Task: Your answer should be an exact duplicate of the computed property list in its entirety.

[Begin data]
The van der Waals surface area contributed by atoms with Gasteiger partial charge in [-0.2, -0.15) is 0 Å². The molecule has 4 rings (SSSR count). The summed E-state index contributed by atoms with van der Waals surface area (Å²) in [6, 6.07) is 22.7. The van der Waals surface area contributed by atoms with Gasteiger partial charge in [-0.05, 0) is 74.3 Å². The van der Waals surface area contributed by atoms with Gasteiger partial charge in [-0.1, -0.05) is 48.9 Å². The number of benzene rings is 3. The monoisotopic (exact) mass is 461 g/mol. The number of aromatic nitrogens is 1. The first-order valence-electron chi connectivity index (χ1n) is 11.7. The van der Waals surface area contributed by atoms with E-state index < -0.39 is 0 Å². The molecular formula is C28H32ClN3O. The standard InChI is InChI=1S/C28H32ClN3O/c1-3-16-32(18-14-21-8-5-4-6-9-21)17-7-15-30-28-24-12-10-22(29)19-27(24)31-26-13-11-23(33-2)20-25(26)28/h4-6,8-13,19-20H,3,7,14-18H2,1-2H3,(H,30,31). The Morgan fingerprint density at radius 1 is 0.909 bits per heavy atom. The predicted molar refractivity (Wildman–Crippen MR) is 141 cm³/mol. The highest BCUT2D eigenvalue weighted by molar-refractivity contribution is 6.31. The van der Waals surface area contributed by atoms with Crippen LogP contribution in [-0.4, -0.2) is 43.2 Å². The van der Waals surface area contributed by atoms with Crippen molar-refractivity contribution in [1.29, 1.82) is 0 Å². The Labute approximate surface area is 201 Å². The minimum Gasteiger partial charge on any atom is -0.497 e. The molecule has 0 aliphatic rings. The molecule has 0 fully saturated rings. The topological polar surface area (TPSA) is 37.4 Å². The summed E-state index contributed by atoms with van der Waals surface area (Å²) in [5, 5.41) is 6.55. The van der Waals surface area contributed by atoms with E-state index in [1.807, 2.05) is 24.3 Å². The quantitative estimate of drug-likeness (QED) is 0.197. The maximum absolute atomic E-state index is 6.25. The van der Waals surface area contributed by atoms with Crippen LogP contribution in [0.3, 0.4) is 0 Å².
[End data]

The van der Waals surface area contributed by atoms with Gasteiger partial charge in [-0.2, -0.15) is 0 Å². The molecule has 4 rings (SSSR count). The summed E-state index contributed by atoms with van der Waals surface area (Å²) in [6, 6.07) is 22.7. The van der Waals surface area contributed by atoms with Gasteiger partial charge in [-0.05, 0) is 74.3 Å². The van der Waals surface area contributed by atoms with Gasteiger partial charge in [-0.1, -0.05) is 48.9 Å². The number of benzene rings is 3. The monoisotopic (exact) mass is 461 g/mol. The number of aromatic nitrogens is 1. The first-order valence-electron chi connectivity index (χ1n) is 11.7. The van der Waals surface area contributed by atoms with E-state index < -0.39 is 0 Å². The molecular formula is C28H32ClN3O. The standard InChI is InChI=1S/C28H32ClN3O/c1-3-16-32(18-14-21-8-5-4-6-9-21)17-7-15-30-28-24-12-10-22(29)19-27(24)31-26-13-11-23(33-2)20-25(26)28/h4-6,8-13,19-20H,3,7,14-18H2,1-2H3,(H,30,31). The Morgan fingerprint density at radius 1 is 0.909 bits per heavy atom. The predicted molar refractivity (Wildman–Crippen MR) is 141 cm³/mol. The highest BCUT2D eigenvalue weighted by molar-refractivity contribution is 6.31. The van der Waals surface area contributed by atoms with Crippen LogP contribution in [-0.4, -0.2) is 43.2 Å². The van der Waals surface area contributed by atoms with Crippen molar-refractivity contribution in [1.29, 1.82) is 0 Å². The Labute approximate surface area is 201 Å². The minimum Gasteiger partial charge on any atom is -0.497 e. The molecule has 0 aliphatic rings. The molecule has 0 fully saturated rings. The topological polar surface area (TPSA) is 37.4 Å². The summed E-state index contributed by atoms with van der Waals surface area (Å²) in [5, 5.41) is 6.55. The van der Waals surface area contributed by atoms with E-state index in [1.807, 2.05) is 24.3 Å². The quantitative estimate of drug-likeness (QED) is 0.197. The maximum absolute atomic E-state index is 6.25. The van der Waals surface area contributed by atoms with Crippen LogP contribution in [0.3, 0.4) is 0 Å².